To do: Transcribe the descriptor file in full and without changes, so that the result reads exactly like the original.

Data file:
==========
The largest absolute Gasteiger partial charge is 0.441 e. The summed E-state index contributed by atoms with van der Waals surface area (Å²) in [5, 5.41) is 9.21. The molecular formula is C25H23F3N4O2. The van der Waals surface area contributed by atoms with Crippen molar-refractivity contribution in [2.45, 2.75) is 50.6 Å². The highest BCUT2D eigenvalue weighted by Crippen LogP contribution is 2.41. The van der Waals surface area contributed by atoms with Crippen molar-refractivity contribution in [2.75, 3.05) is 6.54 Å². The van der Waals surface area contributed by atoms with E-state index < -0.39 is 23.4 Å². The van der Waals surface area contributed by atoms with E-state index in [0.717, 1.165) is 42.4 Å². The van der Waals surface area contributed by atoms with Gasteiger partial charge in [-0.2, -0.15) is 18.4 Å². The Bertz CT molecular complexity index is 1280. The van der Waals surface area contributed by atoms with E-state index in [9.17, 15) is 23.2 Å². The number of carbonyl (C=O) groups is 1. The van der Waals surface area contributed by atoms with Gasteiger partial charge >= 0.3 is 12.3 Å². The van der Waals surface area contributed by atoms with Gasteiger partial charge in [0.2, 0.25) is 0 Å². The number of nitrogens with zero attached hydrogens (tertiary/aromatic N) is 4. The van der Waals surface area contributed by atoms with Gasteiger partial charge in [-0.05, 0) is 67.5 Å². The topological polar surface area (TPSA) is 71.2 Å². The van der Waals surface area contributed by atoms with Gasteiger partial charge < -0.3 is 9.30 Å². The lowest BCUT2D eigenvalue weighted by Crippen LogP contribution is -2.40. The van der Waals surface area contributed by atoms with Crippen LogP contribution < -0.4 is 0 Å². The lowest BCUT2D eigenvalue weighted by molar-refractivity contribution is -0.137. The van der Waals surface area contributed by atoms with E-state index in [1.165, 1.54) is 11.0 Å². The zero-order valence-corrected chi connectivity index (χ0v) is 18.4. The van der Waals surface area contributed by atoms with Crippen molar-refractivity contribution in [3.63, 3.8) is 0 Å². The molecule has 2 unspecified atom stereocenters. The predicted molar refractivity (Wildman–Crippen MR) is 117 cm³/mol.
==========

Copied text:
The largest absolute Gasteiger partial charge is 0.441 e. The summed E-state index contributed by atoms with van der Waals surface area (Å²) in [5, 5.41) is 9.21. The molecular formula is C25H23F3N4O2. The van der Waals surface area contributed by atoms with Crippen molar-refractivity contribution in [2.45, 2.75) is 50.6 Å². The highest BCUT2D eigenvalue weighted by Crippen LogP contribution is 2.41. The van der Waals surface area contributed by atoms with Crippen molar-refractivity contribution in [2.75, 3.05) is 6.54 Å². The van der Waals surface area contributed by atoms with E-state index < -0.39 is 23.4 Å². The van der Waals surface area contributed by atoms with E-state index in [0.717, 1.165) is 42.4 Å². The van der Waals surface area contributed by atoms with Gasteiger partial charge in [-0.2, -0.15) is 18.4 Å². The Bertz CT molecular complexity index is 1280. The van der Waals surface area contributed by atoms with E-state index in [9.17, 15) is 23.2 Å². The number of carbonyl (C=O) groups is 1. The van der Waals surface area contributed by atoms with Gasteiger partial charge >= 0.3 is 12.3 Å². The van der Waals surface area contributed by atoms with Gasteiger partial charge in [0.2, 0.25) is 0 Å². The number of nitrogens with zero attached hydrogens (tertiary/aromatic N) is 4. The van der Waals surface area contributed by atoms with Gasteiger partial charge in [-0.05, 0) is 67.5 Å². The topological polar surface area (TPSA) is 71.2 Å². The van der Waals surface area contributed by atoms with Gasteiger partial charge < -0.3 is 9.30 Å². The lowest BCUT2D eigenvalue weighted by Crippen LogP contribution is -2.40. The van der Waals surface area contributed by atoms with Crippen LogP contribution < -0.4 is 0 Å². The lowest BCUT2D eigenvalue weighted by molar-refractivity contribution is -0.137. The van der Waals surface area contributed by atoms with E-state index in [1.165, 1.54) is 11.0 Å². The zero-order valence-corrected chi connectivity index (χ0v) is 18.4. The van der Waals surface area contributed by atoms with Crippen molar-refractivity contribution in [3.63, 3.8) is 0 Å². The molecule has 2 unspecified atom stereocenters. The predicted molar refractivity (Wildman–Crippen MR) is 117 cm³/mol.